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Normally, my computer architecture class has 10-15 students. This year, there are 35 students, not all of whom could fit in our small lab, much less be helped by our few lab assistants. I am thinking I will need to skew deadlines, with half of the students turning in an assignment at the ends of weeks 1, 3, and 5, while half will have deadlines at the ends of weeks 2, 4, and 6.

While I could randomly assign students to the earlier or later group, I'd rather incentivize students so the ones in the earlier group don't feel disadvantaged. One idea I had was letting anyone in the early group turn in one assignment of their choice at the time of the later group. I would like to solicit additional ideas on what has worked well for other classes.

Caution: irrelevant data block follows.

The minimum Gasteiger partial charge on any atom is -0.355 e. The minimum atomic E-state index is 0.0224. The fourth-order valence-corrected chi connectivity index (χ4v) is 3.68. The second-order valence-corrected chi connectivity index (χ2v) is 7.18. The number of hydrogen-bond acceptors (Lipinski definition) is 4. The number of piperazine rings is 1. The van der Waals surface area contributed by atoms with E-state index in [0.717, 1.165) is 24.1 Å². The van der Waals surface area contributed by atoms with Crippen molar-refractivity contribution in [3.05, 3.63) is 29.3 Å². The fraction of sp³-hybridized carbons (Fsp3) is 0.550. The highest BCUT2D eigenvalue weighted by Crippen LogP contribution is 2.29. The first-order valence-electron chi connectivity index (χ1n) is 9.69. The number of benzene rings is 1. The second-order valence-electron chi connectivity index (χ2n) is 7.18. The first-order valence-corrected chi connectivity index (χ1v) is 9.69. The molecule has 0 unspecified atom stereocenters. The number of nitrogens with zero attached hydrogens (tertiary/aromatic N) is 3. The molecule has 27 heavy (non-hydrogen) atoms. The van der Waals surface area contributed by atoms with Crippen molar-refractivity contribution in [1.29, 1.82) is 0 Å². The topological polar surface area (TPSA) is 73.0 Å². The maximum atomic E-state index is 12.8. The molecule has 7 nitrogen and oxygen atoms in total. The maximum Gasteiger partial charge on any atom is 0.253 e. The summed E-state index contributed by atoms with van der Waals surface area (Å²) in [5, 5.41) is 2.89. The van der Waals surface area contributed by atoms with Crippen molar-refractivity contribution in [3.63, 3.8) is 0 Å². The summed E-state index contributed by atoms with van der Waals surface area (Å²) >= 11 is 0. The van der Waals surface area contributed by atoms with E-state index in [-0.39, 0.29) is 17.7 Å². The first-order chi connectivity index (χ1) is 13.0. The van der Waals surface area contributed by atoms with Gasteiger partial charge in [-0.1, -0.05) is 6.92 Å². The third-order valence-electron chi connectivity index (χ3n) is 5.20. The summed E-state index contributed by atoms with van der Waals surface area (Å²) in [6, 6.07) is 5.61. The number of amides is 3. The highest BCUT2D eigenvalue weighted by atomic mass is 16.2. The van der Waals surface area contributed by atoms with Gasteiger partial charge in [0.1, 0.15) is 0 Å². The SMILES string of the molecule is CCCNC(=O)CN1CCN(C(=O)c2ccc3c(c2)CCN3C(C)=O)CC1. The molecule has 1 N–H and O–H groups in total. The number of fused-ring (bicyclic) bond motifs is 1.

• You need to jump to a model with multiple assigned sessions, like recitation sections, in the lab. – Scott Seidman Aug 17 '16 at 17:14
  • @ScottSeidman Assigning them to weeks is a crude version of that. We don't assign them to specific lab hours, since some people need more time than others or need flexibility in their schedules. I hope we don't have to move to that. – Ellen Spertus Aug 18 '16 at 16:10
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Assuming that cheating/collaboration isn't an issue, just create a sign up sheet at the beginning of the semester, breaking each assignment into two blocks. The students will most likely self-select into groups: those who want to get the work done and out of the way, and those who want to put it off as long as possible. While the relative size of the groups may be imperfect, this will just urge them to fill out the signup sheet as early as possible as well. Then you could probably handle a few case by case switches as needed and thusly manage the resources.

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